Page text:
The Clinton administration was urged by Congress Wednesday to quickly state its position on sweeping legislation designed to open up competition among local telephone companies, long-distance phone firms and cable TV providers.

Senate communications subcommittee chairman Daniel Inouye (D-Hawaii) urged the White House to become a serious player in the telecommunications battle at the conclusion of a grueling five-hour hearing.

In a direct plea to the White House, Inouye said, “The administration should have noted there is a lot of interest in this bill. This subcommittee does not just plan to have hearings. We will report out this measure. … Your participation is important.”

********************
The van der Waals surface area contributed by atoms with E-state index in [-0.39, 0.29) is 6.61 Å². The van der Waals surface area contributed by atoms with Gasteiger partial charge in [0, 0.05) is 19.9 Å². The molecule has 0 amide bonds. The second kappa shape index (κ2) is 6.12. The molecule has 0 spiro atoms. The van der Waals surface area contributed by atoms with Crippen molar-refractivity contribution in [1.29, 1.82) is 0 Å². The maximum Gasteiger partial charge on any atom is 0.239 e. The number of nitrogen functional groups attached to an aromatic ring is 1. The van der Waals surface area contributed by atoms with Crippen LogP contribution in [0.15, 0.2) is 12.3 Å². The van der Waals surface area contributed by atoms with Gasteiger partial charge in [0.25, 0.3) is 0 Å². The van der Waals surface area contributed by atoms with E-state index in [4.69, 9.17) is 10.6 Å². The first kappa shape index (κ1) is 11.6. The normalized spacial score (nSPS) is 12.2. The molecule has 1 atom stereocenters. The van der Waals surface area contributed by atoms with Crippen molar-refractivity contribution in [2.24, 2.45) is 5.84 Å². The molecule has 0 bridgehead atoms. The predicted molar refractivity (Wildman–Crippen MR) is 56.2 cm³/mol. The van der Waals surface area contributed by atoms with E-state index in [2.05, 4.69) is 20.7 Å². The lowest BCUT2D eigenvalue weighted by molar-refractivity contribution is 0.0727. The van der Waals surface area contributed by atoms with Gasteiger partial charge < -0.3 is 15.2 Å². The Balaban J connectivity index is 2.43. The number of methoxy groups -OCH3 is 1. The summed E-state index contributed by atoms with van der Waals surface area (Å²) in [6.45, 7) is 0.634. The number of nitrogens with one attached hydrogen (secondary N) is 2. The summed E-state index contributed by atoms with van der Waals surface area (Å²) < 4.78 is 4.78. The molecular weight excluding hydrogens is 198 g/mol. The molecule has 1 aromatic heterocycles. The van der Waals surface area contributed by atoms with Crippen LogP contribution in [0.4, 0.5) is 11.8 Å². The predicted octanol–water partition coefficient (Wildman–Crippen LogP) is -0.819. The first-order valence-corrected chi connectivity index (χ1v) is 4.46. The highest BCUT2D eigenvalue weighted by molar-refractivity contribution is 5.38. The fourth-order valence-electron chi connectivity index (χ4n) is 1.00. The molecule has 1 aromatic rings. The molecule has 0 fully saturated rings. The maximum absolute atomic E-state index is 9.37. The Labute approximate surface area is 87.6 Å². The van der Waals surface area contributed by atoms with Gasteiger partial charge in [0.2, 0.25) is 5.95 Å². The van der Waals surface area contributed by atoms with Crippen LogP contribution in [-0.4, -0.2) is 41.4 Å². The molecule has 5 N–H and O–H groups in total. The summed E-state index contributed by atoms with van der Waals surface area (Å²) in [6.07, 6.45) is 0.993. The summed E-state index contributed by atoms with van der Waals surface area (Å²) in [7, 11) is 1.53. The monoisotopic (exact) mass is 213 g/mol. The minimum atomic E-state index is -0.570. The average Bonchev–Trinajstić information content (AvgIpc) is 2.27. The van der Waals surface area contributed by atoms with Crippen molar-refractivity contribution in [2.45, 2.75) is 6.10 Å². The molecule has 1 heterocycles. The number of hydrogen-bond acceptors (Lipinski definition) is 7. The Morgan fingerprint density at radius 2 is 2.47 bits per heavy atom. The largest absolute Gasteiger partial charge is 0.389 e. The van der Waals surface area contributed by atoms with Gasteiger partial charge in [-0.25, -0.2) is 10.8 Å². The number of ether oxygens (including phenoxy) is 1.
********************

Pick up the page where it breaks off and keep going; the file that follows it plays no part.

Inouye said afterwards the Clinton administration had been asked to testify, but declined because it has been “occupied with other issues.” However, the Hawaii Democrat made it clear he expects White House participation at future hearings.

The bill, offered by Inouye and Sen. John Danforth (R-Mo.), is designed to encourage private investment in the much-ballyhooed “information superhighway.” The legislation would permit telcos to enter the cable TV arena, and vice versa.

Most of the day’s testimony was centered on two provisions: one that would permit regional Bell operating companies that currently provide only local phone service to enter the long-distance market; and another that would allow long-distance providers AT&T and MCI to go head-to-head with the RBOCs in the local phone service market. AT&T chairman Robert Allen said his firm has “no interest in owning cable companies.”

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